While schools and educators aim at more inclusive approaches across the globe, it’s important to acknowledge that mainstream education settings can unknowingly exclude deaf and hard of hearing people.
According to the World Federation of the Deaf, out of the 70 million deaf people in the world, 56 million receive no education at all. This is especially true among deaf women and girls, and people living in developing countries.
This is part of the learning crisis that we at the World Bank are concerned about.
250 million children under the age of five in the developing world are failing to reach their full development potential. Faced with this challenge, governments and donors across the globe have turned to early childhood education and development (ECED) services. These are a cost-effective way to overcome the developmental losses associated with growing up in a disadvantaged environment. The services can be delivered in different ways, such as through kindergartens and community-based playgroups.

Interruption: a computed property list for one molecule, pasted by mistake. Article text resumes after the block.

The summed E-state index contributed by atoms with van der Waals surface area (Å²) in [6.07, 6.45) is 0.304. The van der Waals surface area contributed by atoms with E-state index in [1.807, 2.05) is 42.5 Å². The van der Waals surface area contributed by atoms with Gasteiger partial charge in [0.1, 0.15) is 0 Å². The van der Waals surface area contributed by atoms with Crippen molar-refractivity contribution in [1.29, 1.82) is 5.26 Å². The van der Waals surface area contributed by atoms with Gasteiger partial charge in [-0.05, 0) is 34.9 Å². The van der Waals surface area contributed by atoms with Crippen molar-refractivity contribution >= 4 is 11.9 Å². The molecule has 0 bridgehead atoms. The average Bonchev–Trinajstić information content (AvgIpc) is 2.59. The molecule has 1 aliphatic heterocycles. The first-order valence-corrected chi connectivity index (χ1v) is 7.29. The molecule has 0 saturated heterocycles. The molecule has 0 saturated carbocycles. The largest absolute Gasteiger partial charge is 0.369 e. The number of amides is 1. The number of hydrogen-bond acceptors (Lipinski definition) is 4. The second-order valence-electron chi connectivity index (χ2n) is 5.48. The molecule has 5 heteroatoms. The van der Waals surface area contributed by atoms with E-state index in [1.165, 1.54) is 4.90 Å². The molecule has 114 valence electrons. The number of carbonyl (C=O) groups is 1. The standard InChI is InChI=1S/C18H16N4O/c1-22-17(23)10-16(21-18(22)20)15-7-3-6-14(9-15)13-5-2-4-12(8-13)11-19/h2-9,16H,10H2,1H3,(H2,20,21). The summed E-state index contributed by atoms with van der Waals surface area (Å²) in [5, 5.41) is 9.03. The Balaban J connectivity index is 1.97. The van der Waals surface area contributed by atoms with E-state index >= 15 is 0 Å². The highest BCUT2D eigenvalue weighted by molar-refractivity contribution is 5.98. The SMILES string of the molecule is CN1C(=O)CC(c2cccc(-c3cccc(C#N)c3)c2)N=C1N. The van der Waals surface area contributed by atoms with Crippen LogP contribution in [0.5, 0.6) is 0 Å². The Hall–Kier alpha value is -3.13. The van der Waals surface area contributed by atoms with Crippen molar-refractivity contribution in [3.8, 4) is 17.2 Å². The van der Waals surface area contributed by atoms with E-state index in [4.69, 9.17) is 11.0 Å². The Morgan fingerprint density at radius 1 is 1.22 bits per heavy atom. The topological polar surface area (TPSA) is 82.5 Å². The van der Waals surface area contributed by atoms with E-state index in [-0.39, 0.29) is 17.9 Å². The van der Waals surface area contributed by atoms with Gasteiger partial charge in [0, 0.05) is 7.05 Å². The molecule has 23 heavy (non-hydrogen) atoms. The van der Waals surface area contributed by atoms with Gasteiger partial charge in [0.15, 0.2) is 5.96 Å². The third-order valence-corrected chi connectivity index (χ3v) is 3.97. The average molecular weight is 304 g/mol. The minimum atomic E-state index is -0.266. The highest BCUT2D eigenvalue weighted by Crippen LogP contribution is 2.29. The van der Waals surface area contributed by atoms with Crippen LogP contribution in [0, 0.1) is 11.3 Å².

But how effective are these, in practice?
Higher education is available today to more young people in Latin American and the Caribbean (LAC) than at any other time in the region’s history. And while this increased access is a positive development, it does not guarantee the quality education countries need to capitalize on this momentum. Countries need to help students reach their potential by the creation of high-quality, diverse programs that equip them for success in the labor market. Our pursuit of growth and prosperity—and the economic future of the region— depends on it.
A good higher education is not a one-size-fits-all model: it needs to take into account individual interests, motivation, innate talent, and academic readiness. It needs to be equitable, relevant and diverse enough to know that different occupations require varying length of training: indeed, a “short-cycle” two-year program, similar to an American associate’s degree, may be sufficient to train an administrative assistant, while other professions, like engineer or architect, require a full bachelor’s program, which often last upwards of five or six years in the region.
Over the past decades, education investments in the developing world have led to unprecedented enrollment rates. Yet, even with these historic investments, children sit in classrooms every day without learning. More than a schooling crisis, we face a learning crisis. Despite progress in countries as diverse as Vietnam, Colombia and Peru, millions of children leave school without knowing how to read a paragraph or solve a simple two-digit subtraction.